According to legend, there was a man, the Orinoco, and a woman, the Caroní, who fell in love, born in different places and used to caress each other with the wind and the wisdom of nature.

But the gods were against this union and did not allow them to unite under any circumstances, so they agreed to meet in a distant place and thus be able to realise their union and make their love a true reality. Even when many tributaries tried to conquer her love, she remained faithful to her beloved.

And so, at the end of the road, under the magical bubbles of fresh water, they manage to give each other a sweet and loving kiss and are united when they reach the sea, where, holding hands, they set off through the salty waters to discover the world and finally enjoy their greatest love.

Scientific explanation for the non-union of the Orinoco and Caroni waters

We know from chemical studies that it is the different composition of the water that determines its colour, so in principle the Orinoco and Caroní Rivers have different colours because their components are different.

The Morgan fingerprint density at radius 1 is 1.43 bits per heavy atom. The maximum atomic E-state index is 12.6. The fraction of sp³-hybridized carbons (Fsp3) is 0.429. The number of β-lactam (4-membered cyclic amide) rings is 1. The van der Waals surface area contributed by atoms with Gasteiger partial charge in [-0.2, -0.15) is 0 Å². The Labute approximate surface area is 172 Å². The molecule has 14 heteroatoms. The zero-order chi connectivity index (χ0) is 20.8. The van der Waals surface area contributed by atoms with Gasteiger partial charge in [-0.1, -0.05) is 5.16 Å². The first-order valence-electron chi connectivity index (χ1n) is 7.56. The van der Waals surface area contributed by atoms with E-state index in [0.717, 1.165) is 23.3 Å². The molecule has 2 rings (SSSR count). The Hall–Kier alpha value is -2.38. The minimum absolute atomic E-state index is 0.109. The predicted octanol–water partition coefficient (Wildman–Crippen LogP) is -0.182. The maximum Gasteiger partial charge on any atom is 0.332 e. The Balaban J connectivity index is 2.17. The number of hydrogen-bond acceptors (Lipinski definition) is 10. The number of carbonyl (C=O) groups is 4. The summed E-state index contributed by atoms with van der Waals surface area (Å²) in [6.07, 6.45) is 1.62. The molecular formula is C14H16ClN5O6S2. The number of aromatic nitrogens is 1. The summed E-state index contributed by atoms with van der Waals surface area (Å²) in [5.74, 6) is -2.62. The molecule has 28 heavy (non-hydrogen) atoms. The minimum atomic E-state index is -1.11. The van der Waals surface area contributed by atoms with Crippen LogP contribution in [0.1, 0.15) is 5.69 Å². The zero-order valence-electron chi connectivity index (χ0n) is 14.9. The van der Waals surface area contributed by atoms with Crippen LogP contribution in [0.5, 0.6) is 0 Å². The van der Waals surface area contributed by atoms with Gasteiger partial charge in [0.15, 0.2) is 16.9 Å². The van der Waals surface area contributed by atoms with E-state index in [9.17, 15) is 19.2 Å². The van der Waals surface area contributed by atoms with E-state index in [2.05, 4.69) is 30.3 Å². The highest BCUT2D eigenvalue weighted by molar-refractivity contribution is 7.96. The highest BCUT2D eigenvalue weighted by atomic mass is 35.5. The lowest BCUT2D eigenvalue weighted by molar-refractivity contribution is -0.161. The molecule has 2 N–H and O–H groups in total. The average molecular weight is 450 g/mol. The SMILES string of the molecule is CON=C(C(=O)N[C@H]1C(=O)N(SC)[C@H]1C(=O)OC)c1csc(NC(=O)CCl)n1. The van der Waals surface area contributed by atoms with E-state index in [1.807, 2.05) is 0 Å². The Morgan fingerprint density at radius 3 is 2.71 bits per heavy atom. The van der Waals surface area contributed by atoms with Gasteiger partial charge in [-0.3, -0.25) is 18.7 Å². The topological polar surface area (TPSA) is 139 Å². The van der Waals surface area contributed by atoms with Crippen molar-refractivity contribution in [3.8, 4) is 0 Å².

On the other hand, it has been suggested that the Orinoco, being the source of the river, receives sediments from other rivers, which makes its water yellowish.

As for the Caroní, chemical studies have shown that its components are loaded with high concentrations of humic acids, as well as fulvic acids, which are organic acids produced by the leaves that fall into the river, coming from the Guiana Shield and also from the Amazon.

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Vista de las aguas que no se unen Río Orinoco y Caroní

In any case, the magical and spectacular beauty that can be appreciated in this pass, where the two rivers meet but do not mix, is one of the natural spectacles that cannot be seen in many places and that is worth enjoying the maximum experience of being there.